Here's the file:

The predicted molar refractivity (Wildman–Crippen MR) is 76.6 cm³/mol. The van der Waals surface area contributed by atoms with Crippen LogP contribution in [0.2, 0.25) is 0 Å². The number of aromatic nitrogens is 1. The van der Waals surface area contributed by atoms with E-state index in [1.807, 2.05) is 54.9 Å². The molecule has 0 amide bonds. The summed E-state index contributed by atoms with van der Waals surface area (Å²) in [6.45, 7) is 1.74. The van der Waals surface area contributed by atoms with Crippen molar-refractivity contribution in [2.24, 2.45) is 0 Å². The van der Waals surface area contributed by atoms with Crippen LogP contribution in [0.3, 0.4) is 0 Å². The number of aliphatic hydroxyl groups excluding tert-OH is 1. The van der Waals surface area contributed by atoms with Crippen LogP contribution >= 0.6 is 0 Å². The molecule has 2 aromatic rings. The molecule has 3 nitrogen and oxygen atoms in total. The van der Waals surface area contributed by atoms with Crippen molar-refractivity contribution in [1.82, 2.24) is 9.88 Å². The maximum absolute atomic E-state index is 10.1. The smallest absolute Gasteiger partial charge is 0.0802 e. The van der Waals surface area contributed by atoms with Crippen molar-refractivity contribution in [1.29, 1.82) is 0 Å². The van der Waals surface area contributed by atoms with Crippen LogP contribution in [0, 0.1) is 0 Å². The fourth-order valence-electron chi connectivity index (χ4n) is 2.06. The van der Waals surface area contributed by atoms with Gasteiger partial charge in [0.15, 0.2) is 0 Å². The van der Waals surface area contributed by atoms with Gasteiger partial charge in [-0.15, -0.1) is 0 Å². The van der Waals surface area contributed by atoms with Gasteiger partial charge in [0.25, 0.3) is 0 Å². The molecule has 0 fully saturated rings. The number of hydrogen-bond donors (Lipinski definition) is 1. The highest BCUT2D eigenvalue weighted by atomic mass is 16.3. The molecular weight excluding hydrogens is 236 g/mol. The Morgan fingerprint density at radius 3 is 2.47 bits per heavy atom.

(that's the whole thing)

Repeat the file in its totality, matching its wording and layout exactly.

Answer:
The predicted molar refractivity (Wildman–Crippen MR) is 76.6 cm³/mol. The van der Waals surface area contributed by atoms with Crippen LogP contribution in [0.2, 0.25) is 0 Å². The number of aromatic nitrogens is 1. The van der Waals surface area contributed by atoms with E-state index in [1.807, 2.05) is 54.9 Å². The molecule has 0 amide bonds. The summed E-state index contributed by atoms with van der Waals surface area (Å²) in [6.45, 7) is 1.74. The van der Waals surface area contributed by atoms with Crippen molar-refractivity contribution in [2.24, 2.45) is 0 Å². The van der Waals surface area contributed by atoms with Crippen LogP contribution in [0.3, 0.4) is 0 Å². The number of aliphatic hydroxyl groups excluding tert-OH is 1. The van der Waals surface area contributed by atoms with Crippen LogP contribution >= 0.6 is 0 Å². The molecule has 2 aromatic rings. The molecule has 3 nitrogen and oxygen atoms in total. The van der Waals surface area contributed by atoms with Crippen molar-refractivity contribution in [1.82, 2.24) is 9.88 Å². The maximum absolute atomic E-state index is 10.1. The smallest absolute Gasteiger partial charge is 0.0802 e. The van der Waals surface area contributed by atoms with Crippen molar-refractivity contribution in [1.29, 1.82) is 0 Å². The van der Waals surface area contributed by atoms with Crippen LogP contribution in [0, 0.1) is 0 Å². The fourth-order valence-electron chi connectivity index (χ4n) is 2.06. The van der Waals surface area contributed by atoms with Gasteiger partial charge in [0.15, 0.2) is 0 Å². The van der Waals surface area contributed by atoms with Gasteiger partial charge in [-0.15, -0.1) is 0 Å². The van der Waals surface area contributed by atoms with Gasteiger partial charge in [0.25, 0.3) is 0 Å². The molecule has 0 fully saturated rings. The number of hydrogen-bond donors (Lipinski definition) is 1. The highest BCUT2D eigenvalue weighted by atomic mass is 16.3. The molecular weight excluding hydrogens is 236 g/mol. The Morgan fingerprint density at radius 3 is 2.47 bits per heavy atom.